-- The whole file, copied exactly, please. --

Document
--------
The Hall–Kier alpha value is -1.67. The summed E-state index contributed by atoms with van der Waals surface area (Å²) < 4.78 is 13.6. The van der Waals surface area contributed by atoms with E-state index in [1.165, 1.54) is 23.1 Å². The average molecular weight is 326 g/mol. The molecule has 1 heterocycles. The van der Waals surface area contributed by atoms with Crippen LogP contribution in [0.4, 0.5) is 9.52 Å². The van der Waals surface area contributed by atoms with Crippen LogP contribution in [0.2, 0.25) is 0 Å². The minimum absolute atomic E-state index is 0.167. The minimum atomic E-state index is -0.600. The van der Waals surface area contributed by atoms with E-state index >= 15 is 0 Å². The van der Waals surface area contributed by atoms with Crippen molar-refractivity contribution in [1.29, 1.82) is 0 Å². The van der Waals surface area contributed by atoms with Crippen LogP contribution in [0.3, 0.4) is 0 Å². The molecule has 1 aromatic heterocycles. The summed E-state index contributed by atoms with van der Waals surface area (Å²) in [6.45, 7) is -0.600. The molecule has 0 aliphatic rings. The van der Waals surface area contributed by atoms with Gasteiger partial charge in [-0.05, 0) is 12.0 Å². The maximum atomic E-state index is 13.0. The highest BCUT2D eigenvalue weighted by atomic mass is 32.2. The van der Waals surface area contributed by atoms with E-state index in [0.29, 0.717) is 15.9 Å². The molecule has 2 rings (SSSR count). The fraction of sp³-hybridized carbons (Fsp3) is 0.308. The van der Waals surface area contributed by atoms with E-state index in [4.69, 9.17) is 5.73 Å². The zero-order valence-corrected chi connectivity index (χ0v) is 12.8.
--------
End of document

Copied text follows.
The Hall–Kier alpha value is -1.67. The summed E-state index contributed by atoms with van der Waals surface area (Å²) < 4.78 is 13.6. The van der Waals surface area contributed by atoms with E-state index in [1.165, 1.54) is 23.1 Å². The average molecular weight is 326 g/mol. The molecule has 1 heterocycles. The van der Waals surface area contributed by atoms with Crippen LogP contribution in [0.4, 0.5) is 9.52 Å². The van der Waals surface area contributed by atoms with Crippen LogP contribution in [0.2, 0.25) is 0 Å². The minimum absolute atomic E-state index is 0.167. The minimum atomic E-state index is -0.600. The van der Waals surface area contributed by atoms with E-state index >= 15 is 0 Å². The van der Waals surface area contributed by atoms with Crippen molar-refractivity contribution in [1.29, 1.82) is 0 Å². The van der Waals surface area contributed by atoms with Crippen LogP contribution in [0.3, 0.4) is 0 Å². The molecule has 1 aromatic heterocycles. The summed E-state index contributed by atoms with van der Waals surface area (Å²) in [6.45, 7) is -0.600. The molecule has 0 aliphatic rings. The van der Waals surface area contributed by atoms with Gasteiger partial charge in [-0.05, 0) is 12.0 Å². The maximum atomic E-state index is 13.0. The highest BCUT2D eigenvalue weighted by atomic mass is 32.2. The van der Waals surface area contributed by atoms with E-state index in [0.29, 0.717) is 15.9 Å². The molecule has 2 rings (SSSR count). The fraction of sp³-hybridized carbons (Fsp3) is 0.308. The van der Waals surface area contributed by atoms with E-state index in [4.69, 9.17) is 5.73 Å². The zero-order valence-corrected chi connectivity index (χ0v) is 12.8.